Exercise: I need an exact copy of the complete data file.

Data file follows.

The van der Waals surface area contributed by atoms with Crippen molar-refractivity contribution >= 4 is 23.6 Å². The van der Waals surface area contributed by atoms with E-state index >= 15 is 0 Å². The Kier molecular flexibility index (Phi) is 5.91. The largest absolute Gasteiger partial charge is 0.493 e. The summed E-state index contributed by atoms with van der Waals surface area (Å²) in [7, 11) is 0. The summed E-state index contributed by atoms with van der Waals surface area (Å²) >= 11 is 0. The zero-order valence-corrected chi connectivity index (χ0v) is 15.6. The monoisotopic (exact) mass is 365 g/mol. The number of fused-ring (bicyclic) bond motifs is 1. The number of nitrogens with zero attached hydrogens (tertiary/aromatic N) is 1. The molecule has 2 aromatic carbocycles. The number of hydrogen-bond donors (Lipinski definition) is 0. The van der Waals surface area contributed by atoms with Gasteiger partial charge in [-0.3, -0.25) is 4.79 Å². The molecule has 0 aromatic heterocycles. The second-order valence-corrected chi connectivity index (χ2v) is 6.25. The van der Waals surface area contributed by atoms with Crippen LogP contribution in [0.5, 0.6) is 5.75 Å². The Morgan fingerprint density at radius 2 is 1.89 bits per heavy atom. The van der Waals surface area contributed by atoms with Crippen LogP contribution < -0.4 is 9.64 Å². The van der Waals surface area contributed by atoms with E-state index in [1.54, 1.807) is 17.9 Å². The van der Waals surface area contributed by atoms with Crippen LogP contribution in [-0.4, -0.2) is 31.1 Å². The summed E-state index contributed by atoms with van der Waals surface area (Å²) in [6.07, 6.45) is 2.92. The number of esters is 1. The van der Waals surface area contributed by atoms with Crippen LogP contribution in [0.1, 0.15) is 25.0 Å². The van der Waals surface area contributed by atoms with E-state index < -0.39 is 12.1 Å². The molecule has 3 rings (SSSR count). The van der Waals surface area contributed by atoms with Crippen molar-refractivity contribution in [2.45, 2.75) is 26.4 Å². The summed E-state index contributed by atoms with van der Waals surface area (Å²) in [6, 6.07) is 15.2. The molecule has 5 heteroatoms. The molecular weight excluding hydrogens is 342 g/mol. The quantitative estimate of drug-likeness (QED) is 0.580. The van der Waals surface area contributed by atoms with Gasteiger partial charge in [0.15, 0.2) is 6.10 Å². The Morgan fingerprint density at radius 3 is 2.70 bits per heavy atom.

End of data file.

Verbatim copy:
The van der Waals surface area contributed by atoms with Crippen molar-refractivity contribution >= 4 is 23.6 Å². The van der Waals surface area contributed by atoms with E-state index >= 15 is 0 Å². The Kier molecular flexibility index (Phi) is 5.91. The largest absolute Gasteiger partial charge is 0.493 e. The summed E-state index contributed by atoms with van der Waals surface area (Å²) in [7, 11) is 0. The summed E-state index contributed by atoms with van der Waals surface area (Å²) >= 11 is 0. The zero-order valence-corrected chi connectivity index (χ0v) is 15.6. The monoisotopic (exact) mass is 365 g/mol. The number of fused-ring (bicyclic) bond motifs is 1. The number of nitrogens with zero attached hydrogens (tertiary/aromatic N) is 1. The molecule has 2 aromatic carbocycles. The number of hydrogen-bond donors (Lipinski definition) is 0. The van der Waals surface area contributed by atoms with Gasteiger partial charge in [-0.3, -0.25) is 4.79 Å². The molecule has 0 aromatic heterocycles. The second-order valence-corrected chi connectivity index (χ2v) is 6.25. The van der Waals surface area contributed by atoms with Crippen LogP contribution in [0.5, 0.6) is 5.75 Å². The Morgan fingerprint density at radius 2 is 1.89 bits per heavy atom. The van der Waals surface area contributed by atoms with Crippen LogP contribution < -0.4 is 9.64 Å². The van der Waals surface area contributed by atoms with E-state index in [1.54, 1.807) is 17.9 Å². The van der Waals surface area contributed by atoms with Crippen LogP contribution in [-0.4, -0.2) is 31.1 Å². The summed E-state index contributed by atoms with van der Waals surface area (Å²) in [6.07, 6.45) is 2.92. The number of esters is 1. The van der Waals surface area contributed by atoms with Crippen LogP contribution in [0.1, 0.15) is 25.0 Å². The van der Waals surface area contributed by atoms with E-state index < -0.39 is 12.1 Å². The molecule has 3 rings (SSSR count). The van der Waals surface area contributed by atoms with Crippen molar-refractivity contribution in [2.45, 2.75) is 26.4 Å². The summed E-state index contributed by atoms with van der Waals surface area (Å²) in [6, 6.07) is 15.2. The molecule has 5 heteroatoms. The molecular weight excluding hydrogens is 342 g/mol. The quantitative estimate of drug-likeness (QED) is 0.580. The van der Waals surface area contributed by atoms with Gasteiger partial charge in [0.15, 0.2) is 6.10 Å². The Morgan fingerprint density at radius 3 is 2.70 bits per heavy atom.